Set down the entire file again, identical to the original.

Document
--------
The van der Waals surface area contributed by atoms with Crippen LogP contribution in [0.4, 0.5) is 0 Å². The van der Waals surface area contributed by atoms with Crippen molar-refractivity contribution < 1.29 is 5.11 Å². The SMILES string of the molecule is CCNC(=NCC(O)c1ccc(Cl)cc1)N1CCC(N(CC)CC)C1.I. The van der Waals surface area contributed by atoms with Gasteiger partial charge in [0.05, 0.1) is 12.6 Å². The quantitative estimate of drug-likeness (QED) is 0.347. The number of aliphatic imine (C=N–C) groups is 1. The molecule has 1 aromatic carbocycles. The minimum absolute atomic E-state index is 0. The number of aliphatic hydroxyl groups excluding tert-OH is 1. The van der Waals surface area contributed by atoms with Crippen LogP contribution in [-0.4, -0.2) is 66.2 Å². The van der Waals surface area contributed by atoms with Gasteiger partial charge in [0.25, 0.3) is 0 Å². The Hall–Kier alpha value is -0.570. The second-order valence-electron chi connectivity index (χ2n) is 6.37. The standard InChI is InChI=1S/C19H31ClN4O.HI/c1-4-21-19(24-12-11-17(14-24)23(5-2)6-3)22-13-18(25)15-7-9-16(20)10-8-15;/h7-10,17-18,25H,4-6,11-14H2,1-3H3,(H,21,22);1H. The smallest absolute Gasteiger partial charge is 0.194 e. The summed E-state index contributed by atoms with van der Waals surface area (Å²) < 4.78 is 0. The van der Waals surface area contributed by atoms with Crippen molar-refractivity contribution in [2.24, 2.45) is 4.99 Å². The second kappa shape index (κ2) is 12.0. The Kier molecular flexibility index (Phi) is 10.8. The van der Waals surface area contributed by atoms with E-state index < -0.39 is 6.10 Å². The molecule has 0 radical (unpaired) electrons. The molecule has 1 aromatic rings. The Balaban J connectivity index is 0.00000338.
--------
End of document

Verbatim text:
The van der Waals surface area contributed by atoms with Crippen LogP contribution in [0.4, 0.5) is 0 Å². The van der Waals surface area contributed by atoms with Crippen molar-refractivity contribution < 1.29 is 5.11 Å². The SMILES string of the molecule is CCNC(=NCC(O)c1ccc(Cl)cc1)N1CCC(N(CC)CC)C1.I. The van der Waals surface area contributed by atoms with Gasteiger partial charge in [0.05, 0.1) is 12.6 Å². The quantitative estimate of drug-likeness (QED) is 0.347. The number of aliphatic imine (C=N–C) groups is 1. The molecule has 1 aromatic carbocycles. The minimum absolute atomic E-state index is 0. The number of aliphatic hydroxyl groups excluding tert-OH is 1. The van der Waals surface area contributed by atoms with Crippen LogP contribution in [-0.4, -0.2) is 66.2 Å². The van der Waals surface area contributed by atoms with Gasteiger partial charge in [0.25, 0.3) is 0 Å². The Hall–Kier alpha value is -0.570. The second-order valence-electron chi connectivity index (χ2n) is 6.37. The standard InChI is InChI=1S/C19H31ClN4O.HI/c1-4-21-19(24-12-11-17(14-24)23(5-2)6-3)22-13-18(25)15-7-9-16(20)10-8-15;/h7-10,17-18,25H,4-6,11-14H2,1-3H3,(H,21,22);1H. The smallest absolute Gasteiger partial charge is 0.194 e. The summed E-state index contributed by atoms with van der Waals surface area (Å²) < 4.78 is 0. The van der Waals surface area contributed by atoms with Crippen molar-refractivity contribution in [2.24, 2.45) is 4.99 Å². The second kappa shape index (κ2) is 12.0. The Kier molecular flexibility index (Phi) is 10.8. The van der Waals surface area contributed by atoms with E-state index < -0.39 is 6.10 Å². The molecule has 0 radical (unpaired) electrons. The molecule has 1 aromatic rings. The Balaban J connectivity index is 0.00000338.